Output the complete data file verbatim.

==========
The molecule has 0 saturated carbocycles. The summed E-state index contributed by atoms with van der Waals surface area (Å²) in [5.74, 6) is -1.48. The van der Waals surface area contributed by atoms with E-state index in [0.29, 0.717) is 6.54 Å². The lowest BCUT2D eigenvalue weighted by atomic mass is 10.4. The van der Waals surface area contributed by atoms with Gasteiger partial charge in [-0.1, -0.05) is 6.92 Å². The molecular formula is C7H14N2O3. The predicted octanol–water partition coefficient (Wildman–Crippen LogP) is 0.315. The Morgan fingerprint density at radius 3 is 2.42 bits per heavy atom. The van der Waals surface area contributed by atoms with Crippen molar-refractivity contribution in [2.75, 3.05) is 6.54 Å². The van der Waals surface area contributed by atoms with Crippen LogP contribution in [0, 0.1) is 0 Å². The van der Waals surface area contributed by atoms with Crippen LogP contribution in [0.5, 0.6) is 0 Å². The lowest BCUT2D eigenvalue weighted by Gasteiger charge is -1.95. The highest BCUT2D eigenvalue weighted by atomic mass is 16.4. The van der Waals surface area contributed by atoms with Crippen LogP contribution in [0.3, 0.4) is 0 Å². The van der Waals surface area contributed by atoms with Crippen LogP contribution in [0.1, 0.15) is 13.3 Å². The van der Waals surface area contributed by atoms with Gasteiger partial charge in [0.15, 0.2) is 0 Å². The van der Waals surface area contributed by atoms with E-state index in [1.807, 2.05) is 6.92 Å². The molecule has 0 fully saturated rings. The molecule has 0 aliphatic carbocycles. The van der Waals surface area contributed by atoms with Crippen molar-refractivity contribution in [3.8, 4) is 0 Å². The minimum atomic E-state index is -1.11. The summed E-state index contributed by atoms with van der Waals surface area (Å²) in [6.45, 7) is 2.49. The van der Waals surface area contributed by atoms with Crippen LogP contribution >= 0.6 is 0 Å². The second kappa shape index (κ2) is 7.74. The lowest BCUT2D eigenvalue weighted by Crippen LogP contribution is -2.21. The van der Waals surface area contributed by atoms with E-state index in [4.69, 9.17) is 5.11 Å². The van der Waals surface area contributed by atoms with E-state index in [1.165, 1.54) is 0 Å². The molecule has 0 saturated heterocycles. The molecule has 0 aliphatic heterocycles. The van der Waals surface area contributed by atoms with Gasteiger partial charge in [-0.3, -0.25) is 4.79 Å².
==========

The molecule has 0 saturated carbocycles. The summed E-state index contributed by atoms with van der Waals surface area (Å²) in [5.74, 6) is -1.48. The van der Waals surface area contributed by atoms with E-state index in [0.29, 0.717) is 6.54 Å². The lowest BCUT2D eigenvalue weighted by atomic mass is 10.4. The van der Waals surface area contributed by atoms with Gasteiger partial charge in [-0.1, -0.05) is 6.92 Å². The molecular formula is C7H14N2O3. The predicted octanol–water partition coefficient (Wildman–Crippen LogP) is 0.315. The Morgan fingerprint density at radius 3 is 2.42 bits per heavy atom. The van der Waals surface area contributed by atoms with Crippen molar-refractivity contribution in [2.75, 3.05) is 6.54 Å². The van der Waals surface area contributed by atoms with Crippen LogP contribution in [0, 0.1) is 0 Å². The van der Waals surface area contributed by atoms with Crippen LogP contribution in [0.5, 0.6) is 0 Å². The lowest BCUT2D eigenvalue weighted by Gasteiger charge is -1.95. The highest BCUT2D eigenvalue weighted by atomic mass is 16.4. The van der Waals surface area contributed by atoms with Crippen LogP contribution in [0.3, 0.4) is 0 Å². The van der Waals surface area contributed by atoms with Crippen LogP contribution in [0.1, 0.15) is 13.3 Å². The van der Waals surface area contributed by atoms with Gasteiger partial charge in [0.15, 0.2) is 0 Å². The van der Waals surface area contributed by atoms with E-state index in [1.807, 2.05) is 6.92 Å². The molecule has 0 fully saturated rings. The molecule has 0 aliphatic carbocycles. The van der Waals surface area contributed by atoms with Crippen molar-refractivity contribution in [3.8, 4) is 0 Å². The minimum atomic E-state index is -1.11. The summed E-state index contributed by atoms with van der Waals surface area (Å²) in [6.45, 7) is 2.49. The van der Waals surface area contributed by atoms with Crippen LogP contribution >= 0.6 is 0 Å². The second kappa shape index (κ2) is 7.74. The lowest BCUT2D eigenvalue weighted by Crippen LogP contribution is -2.21. The van der Waals surface area contributed by atoms with E-state index in [4.69, 9.17) is 5.11 Å². The van der Waals surface area contributed by atoms with E-state index in [1.165, 1.54) is 0 Å². The molecule has 0 saturated heterocycles. The molecule has 0 aliphatic heterocycles. The van der Waals surface area contributed by atoms with Gasteiger partial charge in [-0.3, -0.25) is 4.79 Å².